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August 25, 2006

Just when we thought it could not get any better Thursday night, it did. Earlier in the day we were told that sometime on Friday the ship would be out of this latest band of sea ice and that we might not see much for several days. So after dinner, some of us went up on the bridge to enjoy the scenery and watch for polar bears. After several minutes of looking out over the expanse of ice, I was beginning to think it would be almost impossible to find a white animal in a sea of white ice.

polar bearSuddenly Ivan became excited and said something in Russian as he went to one side of the bridge. It could only be one thing — polar bear! And there it was — a lone bear out on the ice. A polar bear’s fur has a slight yellowish tint that shows up against the stark white of the ice. The bear turned, perhaps curious as to what this strange visitor to his home might be, but then it began to angle away from the ship. An announcement over the loudspeaker let everyone on board know that a polar bear was close to the ship. Soon the bridge and decks were filled with people with cameras. The captain turned the ship slightly toward the bear to give everyone a better view. It was incredible to see this magnificent animal, obviously the supreme creature in this seemingly barren landscape. We hope this will be the first of several close (but not too close) encounters.

We all wondered how polar bears manage to survive and marveled that this habitat is their preferred hunting ground. Polar bears feed on seals, walruses and anything else they encounter as they wander the pack ice. A beached whale can feed one or more bears for days. The polar bear’s main prey is Ringed Seals. The bears attack the seals when they come to breathing holes in the ice. Female seals give birth in snow lairs which are constructed in the ice and are vulnerable to raids by hungry polar bears.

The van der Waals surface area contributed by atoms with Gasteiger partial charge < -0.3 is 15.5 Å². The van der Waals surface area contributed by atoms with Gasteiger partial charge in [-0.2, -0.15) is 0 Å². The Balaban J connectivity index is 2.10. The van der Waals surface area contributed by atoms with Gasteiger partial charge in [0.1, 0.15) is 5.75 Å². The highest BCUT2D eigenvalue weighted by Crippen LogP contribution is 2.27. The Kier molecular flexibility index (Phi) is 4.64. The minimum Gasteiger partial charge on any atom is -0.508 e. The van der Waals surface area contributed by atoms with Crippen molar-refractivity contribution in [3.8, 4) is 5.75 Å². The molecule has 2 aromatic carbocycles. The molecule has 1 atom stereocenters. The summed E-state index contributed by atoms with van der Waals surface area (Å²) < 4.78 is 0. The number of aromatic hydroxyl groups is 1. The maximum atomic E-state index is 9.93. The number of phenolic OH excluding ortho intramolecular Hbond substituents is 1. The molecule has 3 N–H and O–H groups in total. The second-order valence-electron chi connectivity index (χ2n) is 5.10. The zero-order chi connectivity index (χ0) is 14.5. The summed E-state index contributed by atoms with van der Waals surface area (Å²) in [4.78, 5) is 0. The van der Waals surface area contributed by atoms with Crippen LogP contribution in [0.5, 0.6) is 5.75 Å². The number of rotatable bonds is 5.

Over the past several mornings members of the research team have presented excellent overviews of their work. Studying the complicated Arctic Ocean ecosystem is difficult and expensive. That is one reason this multinational collaboration of scientists is so important. This is the fifth research cruise for the Kapitan Dranitsyn which is operating under the auspices of the Nansen and Amundsen Basins Observational System (NABOS) with funding from several sources including the National Science Foundation (NSF) and the National Oceanic and Atmospheric Administration (NOAA).

One of the primary missions of NABOS is the deployment of moorings that provide long-term data on ocean currents, salinity and temperature. Data collected from the moorings are entered into climate and ocean circulation models which are used to predict what changes may occur to Earth’s climate if the Arctic undergoes a rapid warming.

In a few minutes the scientists will have a briefing about tomorrow's scheduled research activities. We will arrive at our first mooring site at about 06:00. The plan is to recover one mooring and associated instruments that have been gathering data for the past year. The mooring operations can be dangerous and each one requires a great deal of planning. Everyone is looking forward to the increase in activity that tomorrow promises.

—Mike Dunn


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Kapitan Dranitsyn